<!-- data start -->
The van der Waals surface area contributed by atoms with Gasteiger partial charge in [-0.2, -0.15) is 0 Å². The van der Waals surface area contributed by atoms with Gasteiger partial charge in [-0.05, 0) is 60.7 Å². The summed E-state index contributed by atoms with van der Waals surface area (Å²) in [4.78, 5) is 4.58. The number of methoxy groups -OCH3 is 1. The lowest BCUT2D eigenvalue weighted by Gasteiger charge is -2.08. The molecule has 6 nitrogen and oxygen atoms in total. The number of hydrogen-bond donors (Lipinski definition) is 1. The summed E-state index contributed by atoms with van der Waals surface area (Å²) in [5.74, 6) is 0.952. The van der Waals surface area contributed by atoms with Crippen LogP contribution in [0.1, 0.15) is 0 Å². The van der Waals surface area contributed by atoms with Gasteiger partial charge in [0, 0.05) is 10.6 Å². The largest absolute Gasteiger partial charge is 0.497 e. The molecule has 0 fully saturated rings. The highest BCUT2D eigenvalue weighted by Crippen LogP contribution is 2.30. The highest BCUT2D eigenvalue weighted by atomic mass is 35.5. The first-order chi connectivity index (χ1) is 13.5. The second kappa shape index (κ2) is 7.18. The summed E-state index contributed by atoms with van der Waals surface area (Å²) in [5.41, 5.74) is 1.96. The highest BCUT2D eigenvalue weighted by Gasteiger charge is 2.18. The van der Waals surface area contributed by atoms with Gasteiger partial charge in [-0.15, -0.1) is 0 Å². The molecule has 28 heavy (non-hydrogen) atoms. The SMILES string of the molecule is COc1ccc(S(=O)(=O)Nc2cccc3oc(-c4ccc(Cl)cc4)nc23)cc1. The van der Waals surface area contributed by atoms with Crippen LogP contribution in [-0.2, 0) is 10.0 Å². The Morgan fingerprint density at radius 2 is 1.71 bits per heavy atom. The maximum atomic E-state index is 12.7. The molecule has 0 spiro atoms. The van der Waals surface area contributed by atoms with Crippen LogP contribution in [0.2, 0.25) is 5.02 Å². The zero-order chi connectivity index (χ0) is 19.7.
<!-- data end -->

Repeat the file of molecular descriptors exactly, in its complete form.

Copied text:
The van der Waals surface area contributed by atoms with Gasteiger partial charge in [-0.2, -0.15) is 0 Å². The van der Waals surface area contributed by atoms with Gasteiger partial charge in [-0.05, 0) is 60.7 Å². The summed E-state index contributed by atoms with van der Waals surface area (Å²) in [4.78, 5) is 4.58. The number of methoxy groups -OCH3 is 1. The lowest BCUT2D eigenvalue weighted by Gasteiger charge is -2.08. The molecule has 6 nitrogen and oxygen atoms in total. The number of hydrogen-bond donors (Lipinski definition) is 1. The summed E-state index contributed by atoms with van der Waals surface area (Å²) in [5.74, 6) is 0.952. The van der Waals surface area contributed by atoms with Crippen LogP contribution in [0.1, 0.15) is 0 Å². The van der Waals surface area contributed by atoms with Gasteiger partial charge in [0, 0.05) is 10.6 Å². The largest absolute Gasteiger partial charge is 0.497 e. The molecule has 0 fully saturated rings. The highest BCUT2D eigenvalue weighted by Crippen LogP contribution is 2.30. The highest BCUT2D eigenvalue weighted by atomic mass is 35.5. The first-order chi connectivity index (χ1) is 13.5. The second kappa shape index (κ2) is 7.18. The summed E-state index contributed by atoms with van der Waals surface area (Å²) in [5.41, 5.74) is 1.96. The highest BCUT2D eigenvalue weighted by Gasteiger charge is 2.18. The van der Waals surface area contributed by atoms with Gasteiger partial charge in [-0.15, -0.1) is 0 Å². The molecule has 28 heavy (non-hydrogen) atoms. The SMILES string of the molecule is COc1ccc(S(=O)(=O)Nc2cccc3oc(-c4ccc(Cl)cc4)nc23)cc1. The van der Waals surface area contributed by atoms with Crippen LogP contribution in [-0.2, 0) is 10.0 Å². The Morgan fingerprint density at radius 2 is 1.71 bits per heavy atom. The maximum atomic E-state index is 12.7. The molecule has 0 spiro atoms. The van der Waals surface area contributed by atoms with Crippen LogP contribution in [0.2, 0.25) is 5.02 Å². The zero-order chi connectivity index (χ0) is 19.7.